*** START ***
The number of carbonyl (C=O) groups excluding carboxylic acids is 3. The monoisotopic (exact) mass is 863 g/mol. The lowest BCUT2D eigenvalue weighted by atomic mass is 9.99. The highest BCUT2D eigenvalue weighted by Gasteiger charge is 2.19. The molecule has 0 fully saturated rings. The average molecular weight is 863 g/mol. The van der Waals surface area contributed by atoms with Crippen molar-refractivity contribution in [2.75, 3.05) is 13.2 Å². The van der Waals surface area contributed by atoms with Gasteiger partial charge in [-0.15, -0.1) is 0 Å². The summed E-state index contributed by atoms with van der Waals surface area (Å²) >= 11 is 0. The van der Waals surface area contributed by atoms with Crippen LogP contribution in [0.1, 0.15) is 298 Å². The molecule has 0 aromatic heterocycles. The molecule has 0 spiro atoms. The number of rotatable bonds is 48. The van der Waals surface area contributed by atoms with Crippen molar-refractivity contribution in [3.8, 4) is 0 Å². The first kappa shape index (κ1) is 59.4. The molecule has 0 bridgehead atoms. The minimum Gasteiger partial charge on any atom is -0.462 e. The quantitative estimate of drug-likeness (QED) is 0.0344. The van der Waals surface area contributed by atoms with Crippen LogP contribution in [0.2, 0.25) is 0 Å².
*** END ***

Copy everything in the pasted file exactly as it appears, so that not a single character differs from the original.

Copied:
The number of carbonyl (C=O) groups excluding carboxylic acids is 3. The monoisotopic (exact) mass is 863 g/mol. The lowest BCUT2D eigenvalue weighted by atomic mass is 9.99. The highest BCUT2D eigenvalue weighted by Gasteiger charge is 2.19. The molecule has 0 fully saturated rings. The average molecular weight is 863 g/mol. The van der Waals surface area contributed by atoms with Crippen molar-refractivity contribution in [2.75, 3.05) is 13.2 Å². The van der Waals surface area contributed by atoms with Gasteiger partial charge in [-0.15, -0.1) is 0 Å². The summed E-state index contributed by atoms with van der Waals surface area (Å²) >= 11 is 0. The van der Waals surface area contributed by atoms with Crippen LogP contribution in [0.1, 0.15) is 298 Å². The molecule has 0 aromatic heterocycles. The molecule has 0 spiro atoms. The number of rotatable bonds is 48. The van der Waals surface area contributed by atoms with Crippen molar-refractivity contribution in [3.8, 4) is 0 Å². The first kappa shape index (κ1) is 59.4. The molecule has 0 bridgehead atoms. The minimum Gasteiger partial charge on any atom is -0.462 e. The quantitative estimate of drug-likeness (QED) is 0.0344. The van der Waals surface area contributed by atoms with Crippen LogP contribution in [0.2, 0.25) is 0 Å².